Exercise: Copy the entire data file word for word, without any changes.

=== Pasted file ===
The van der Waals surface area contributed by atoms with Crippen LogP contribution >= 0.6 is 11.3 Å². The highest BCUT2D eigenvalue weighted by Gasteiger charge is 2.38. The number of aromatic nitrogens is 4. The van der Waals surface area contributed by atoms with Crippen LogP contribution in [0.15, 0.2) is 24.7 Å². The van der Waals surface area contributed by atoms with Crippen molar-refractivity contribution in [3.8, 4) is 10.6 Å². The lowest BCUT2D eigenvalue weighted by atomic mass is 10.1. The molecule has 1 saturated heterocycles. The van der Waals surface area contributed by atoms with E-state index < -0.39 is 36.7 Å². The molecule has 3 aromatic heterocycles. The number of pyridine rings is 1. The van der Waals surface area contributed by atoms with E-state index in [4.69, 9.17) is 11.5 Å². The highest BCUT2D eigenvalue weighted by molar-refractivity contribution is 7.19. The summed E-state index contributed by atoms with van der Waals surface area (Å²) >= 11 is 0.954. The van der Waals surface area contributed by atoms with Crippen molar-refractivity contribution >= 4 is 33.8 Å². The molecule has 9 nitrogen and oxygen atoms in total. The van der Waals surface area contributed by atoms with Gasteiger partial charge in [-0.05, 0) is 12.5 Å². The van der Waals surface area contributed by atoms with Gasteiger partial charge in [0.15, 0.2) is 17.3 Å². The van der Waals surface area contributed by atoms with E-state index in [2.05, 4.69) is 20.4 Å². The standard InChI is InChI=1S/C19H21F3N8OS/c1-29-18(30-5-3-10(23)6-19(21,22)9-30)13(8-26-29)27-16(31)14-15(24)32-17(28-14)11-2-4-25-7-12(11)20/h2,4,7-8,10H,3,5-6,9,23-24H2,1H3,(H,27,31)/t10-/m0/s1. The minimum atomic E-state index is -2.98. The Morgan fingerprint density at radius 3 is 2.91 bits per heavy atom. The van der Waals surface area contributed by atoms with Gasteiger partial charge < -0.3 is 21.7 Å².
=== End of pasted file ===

The van der Waals surface area contributed by atoms with Crippen LogP contribution >= 0.6 is 11.3 Å². The highest BCUT2D eigenvalue weighted by Gasteiger charge is 2.38. The number of aromatic nitrogens is 4. The van der Waals surface area contributed by atoms with Crippen LogP contribution in [0.15, 0.2) is 24.7 Å². The van der Waals surface area contributed by atoms with Crippen molar-refractivity contribution in [3.8, 4) is 10.6 Å². The lowest BCUT2D eigenvalue weighted by atomic mass is 10.1. The molecule has 1 saturated heterocycles. The van der Waals surface area contributed by atoms with E-state index < -0.39 is 36.7 Å². The molecule has 3 aromatic heterocycles. The number of pyridine rings is 1. The van der Waals surface area contributed by atoms with E-state index in [4.69, 9.17) is 11.5 Å². The highest BCUT2D eigenvalue weighted by molar-refractivity contribution is 7.19. The summed E-state index contributed by atoms with van der Waals surface area (Å²) >= 11 is 0.954. The van der Waals surface area contributed by atoms with Crippen molar-refractivity contribution >= 4 is 33.8 Å². The molecule has 9 nitrogen and oxygen atoms in total. The van der Waals surface area contributed by atoms with Gasteiger partial charge in [-0.05, 0) is 12.5 Å². The van der Waals surface area contributed by atoms with Gasteiger partial charge in [0.15, 0.2) is 17.3 Å². The van der Waals surface area contributed by atoms with E-state index in [2.05, 4.69) is 20.4 Å². The standard InChI is InChI=1S/C19H21F3N8OS/c1-29-18(30-5-3-10(23)6-19(21,22)9-30)13(8-26-29)27-16(31)14-15(24)32-17(28-14)11-2-4-25-7-12(11)20/h2,4,7-8,10H,3,5-6,9,23-24H2,1H3,(H,27,31)/t10-/m0/s1. The minimum atomic E-state index is -2.98. The Morgan fingerprint density at radius 3 is 2.91 bits per heavy atom. The van der Waals surface area contributed by atoms with Gasteiger partial charge < -0.3 is 21.7 Å².